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HomeExpertsModernity and the Headscarf: A Comprehensive Analysis of Changing Perceptions and Debates

Modernity and the Headscarf: A Comprehensive Analysis of Changing Perceptions and Debates


In the modern era, the number of researchers who argue that the headscarf is not a religious obligation for various reasons, and those who listen to them, believe, and act accordingly, is not insignificant. Indeed, we are occasionally asked such questions. Therefore, we felt the need to revisit a well-known topic to remind of some Qur’anic principles once again.

In the first article, we will explain the reasons why the headscarf and modesty have become subjects of debate in the last century. In the second article, we will evaluate the verses that command the headscarf, in the third we will focus on the general command of modesty in Islam, and in the last article, we will discuss the wisdom behind the command of the headscarf and modesty.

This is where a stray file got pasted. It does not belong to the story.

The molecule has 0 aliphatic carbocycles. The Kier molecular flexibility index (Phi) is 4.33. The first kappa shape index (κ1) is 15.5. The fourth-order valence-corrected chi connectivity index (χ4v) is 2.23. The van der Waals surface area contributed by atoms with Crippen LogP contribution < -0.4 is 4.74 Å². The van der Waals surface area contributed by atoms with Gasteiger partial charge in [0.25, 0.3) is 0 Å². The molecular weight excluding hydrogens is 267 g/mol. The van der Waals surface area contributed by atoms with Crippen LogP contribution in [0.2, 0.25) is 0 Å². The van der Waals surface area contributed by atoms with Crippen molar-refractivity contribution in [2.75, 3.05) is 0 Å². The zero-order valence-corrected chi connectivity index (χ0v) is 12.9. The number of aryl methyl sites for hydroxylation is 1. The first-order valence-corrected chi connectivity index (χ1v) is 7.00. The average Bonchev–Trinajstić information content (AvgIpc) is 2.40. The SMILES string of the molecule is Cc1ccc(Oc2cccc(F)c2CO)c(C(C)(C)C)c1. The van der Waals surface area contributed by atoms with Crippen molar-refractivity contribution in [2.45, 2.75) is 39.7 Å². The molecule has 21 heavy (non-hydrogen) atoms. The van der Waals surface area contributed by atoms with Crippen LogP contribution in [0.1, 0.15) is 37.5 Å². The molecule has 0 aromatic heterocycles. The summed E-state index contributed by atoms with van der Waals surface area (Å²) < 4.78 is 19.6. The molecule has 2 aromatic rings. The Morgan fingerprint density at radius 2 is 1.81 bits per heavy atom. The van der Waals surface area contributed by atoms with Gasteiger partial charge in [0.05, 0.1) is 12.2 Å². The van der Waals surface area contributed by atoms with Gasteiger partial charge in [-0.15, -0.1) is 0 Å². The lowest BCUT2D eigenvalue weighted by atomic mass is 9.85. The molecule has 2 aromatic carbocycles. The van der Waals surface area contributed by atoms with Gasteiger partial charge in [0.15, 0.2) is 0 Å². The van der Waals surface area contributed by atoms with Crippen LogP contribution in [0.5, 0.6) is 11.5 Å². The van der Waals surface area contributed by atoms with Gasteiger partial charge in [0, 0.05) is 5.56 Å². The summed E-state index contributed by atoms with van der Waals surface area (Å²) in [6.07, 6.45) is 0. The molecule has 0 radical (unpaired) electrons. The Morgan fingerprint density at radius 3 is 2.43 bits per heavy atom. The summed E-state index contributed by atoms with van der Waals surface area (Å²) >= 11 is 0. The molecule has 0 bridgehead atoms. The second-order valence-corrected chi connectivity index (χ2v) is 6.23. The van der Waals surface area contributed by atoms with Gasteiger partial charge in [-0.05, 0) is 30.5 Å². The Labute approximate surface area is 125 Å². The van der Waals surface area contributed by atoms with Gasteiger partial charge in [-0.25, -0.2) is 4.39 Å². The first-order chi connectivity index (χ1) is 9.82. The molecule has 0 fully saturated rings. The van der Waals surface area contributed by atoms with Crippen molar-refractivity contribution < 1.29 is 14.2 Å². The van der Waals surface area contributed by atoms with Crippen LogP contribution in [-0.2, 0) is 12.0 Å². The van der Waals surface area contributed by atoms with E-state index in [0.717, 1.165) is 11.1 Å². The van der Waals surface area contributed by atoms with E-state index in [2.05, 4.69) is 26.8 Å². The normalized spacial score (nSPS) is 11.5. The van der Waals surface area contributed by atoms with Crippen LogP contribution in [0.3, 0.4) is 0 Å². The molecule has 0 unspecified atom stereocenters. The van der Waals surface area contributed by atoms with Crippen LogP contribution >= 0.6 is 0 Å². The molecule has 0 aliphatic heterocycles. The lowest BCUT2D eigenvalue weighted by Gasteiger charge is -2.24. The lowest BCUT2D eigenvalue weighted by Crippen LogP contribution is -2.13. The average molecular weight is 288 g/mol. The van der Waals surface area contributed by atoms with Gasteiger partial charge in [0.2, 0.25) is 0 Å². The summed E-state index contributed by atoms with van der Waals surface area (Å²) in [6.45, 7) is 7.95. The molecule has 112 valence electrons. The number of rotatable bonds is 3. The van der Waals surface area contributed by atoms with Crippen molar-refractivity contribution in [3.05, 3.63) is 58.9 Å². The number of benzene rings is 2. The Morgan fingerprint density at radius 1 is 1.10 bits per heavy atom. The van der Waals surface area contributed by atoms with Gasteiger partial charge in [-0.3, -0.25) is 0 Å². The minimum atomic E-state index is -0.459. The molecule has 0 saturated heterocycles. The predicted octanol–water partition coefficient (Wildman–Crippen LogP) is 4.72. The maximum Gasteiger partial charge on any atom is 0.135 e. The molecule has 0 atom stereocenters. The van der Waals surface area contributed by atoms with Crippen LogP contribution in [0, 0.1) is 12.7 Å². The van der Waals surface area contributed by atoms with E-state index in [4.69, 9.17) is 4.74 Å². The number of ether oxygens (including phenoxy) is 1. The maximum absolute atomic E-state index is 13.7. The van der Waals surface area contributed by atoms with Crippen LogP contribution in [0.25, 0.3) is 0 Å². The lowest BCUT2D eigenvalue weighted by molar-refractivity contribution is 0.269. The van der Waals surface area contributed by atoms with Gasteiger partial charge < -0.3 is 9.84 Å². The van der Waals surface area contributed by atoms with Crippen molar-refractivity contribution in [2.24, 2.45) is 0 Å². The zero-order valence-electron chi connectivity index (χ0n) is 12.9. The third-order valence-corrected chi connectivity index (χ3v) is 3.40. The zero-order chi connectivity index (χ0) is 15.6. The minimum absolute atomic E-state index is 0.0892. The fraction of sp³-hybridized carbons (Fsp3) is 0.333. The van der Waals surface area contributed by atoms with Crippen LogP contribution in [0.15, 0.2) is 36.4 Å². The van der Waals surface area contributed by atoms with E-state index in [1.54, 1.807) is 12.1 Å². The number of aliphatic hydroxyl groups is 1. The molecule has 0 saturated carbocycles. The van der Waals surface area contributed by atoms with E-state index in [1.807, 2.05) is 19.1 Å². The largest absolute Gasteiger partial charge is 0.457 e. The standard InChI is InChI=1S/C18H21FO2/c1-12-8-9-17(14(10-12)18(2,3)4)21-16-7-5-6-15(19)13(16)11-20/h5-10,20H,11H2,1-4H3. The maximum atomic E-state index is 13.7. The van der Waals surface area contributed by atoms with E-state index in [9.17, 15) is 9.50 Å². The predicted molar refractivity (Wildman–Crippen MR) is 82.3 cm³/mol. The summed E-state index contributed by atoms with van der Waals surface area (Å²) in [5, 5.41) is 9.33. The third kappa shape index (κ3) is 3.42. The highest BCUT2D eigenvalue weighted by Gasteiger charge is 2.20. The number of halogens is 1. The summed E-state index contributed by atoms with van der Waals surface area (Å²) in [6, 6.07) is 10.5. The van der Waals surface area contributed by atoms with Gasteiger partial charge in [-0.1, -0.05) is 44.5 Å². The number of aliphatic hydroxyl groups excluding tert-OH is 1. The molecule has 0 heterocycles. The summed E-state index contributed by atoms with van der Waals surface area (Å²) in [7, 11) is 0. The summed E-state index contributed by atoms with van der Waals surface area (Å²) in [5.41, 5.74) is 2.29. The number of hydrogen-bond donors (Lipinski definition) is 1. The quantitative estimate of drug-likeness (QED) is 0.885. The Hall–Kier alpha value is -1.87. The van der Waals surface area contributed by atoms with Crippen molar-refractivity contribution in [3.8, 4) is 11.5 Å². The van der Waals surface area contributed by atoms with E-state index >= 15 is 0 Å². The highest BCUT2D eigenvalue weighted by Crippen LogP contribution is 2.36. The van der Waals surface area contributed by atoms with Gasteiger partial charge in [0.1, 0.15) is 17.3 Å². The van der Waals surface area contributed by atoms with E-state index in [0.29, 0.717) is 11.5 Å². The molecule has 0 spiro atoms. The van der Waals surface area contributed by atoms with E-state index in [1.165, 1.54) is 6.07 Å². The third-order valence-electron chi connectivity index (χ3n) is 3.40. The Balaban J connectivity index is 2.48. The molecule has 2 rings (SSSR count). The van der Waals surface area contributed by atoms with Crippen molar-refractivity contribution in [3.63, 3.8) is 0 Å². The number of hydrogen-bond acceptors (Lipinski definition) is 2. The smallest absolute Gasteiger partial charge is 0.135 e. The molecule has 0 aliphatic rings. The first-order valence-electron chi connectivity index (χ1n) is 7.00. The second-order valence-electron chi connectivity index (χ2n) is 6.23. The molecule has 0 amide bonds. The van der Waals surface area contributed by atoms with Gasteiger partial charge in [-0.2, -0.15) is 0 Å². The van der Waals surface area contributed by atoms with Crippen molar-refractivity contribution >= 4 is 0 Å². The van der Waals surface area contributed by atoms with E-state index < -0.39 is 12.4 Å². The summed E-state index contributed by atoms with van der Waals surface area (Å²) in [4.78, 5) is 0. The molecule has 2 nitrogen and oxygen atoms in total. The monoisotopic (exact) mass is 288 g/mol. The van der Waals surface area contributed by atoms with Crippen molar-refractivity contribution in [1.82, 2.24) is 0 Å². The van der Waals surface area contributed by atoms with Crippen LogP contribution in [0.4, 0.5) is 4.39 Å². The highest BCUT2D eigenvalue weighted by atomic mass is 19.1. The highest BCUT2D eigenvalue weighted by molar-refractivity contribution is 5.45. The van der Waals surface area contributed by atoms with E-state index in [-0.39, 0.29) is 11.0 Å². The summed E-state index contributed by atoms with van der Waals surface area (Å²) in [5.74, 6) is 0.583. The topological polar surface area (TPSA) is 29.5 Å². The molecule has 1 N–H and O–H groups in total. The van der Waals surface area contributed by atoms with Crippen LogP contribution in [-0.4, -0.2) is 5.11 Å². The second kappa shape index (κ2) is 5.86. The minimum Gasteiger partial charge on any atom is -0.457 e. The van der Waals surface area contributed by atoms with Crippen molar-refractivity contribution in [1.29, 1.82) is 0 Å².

Firstly, it must be stated that up until the modern era, the ruling of the headscarf had probably never been a subject of debate in the fourteen-century history of Muslims. The ruling that the headscarf is not obligatory has likely never even crossed the mind of any scholar, mujtahid, or sect leader. This is because the commands of the Qur’an and Sunnah regarding this issue are clear and unequivocal. Therefore, jurists have focused on the nature, form, and boundaries of modesty rather than debating whether the headscarf is obligatory or not.

In the modern period, even the most established issues of religion have been opened to debate. Verses with definite proofs and evidence were subjected to forced interpretations because they did not conform to modern taboos. Qur’an and Sunnah rulings that were difficult to reconcile with current thought and practices were rejected as historical. Confidence and submission to religious rulings were undermined. Therefore, the headscarf also received its share of this change, and new inquiries and marginal views about it began to emerge. It seems that these debates will continue to intensify in the coming years.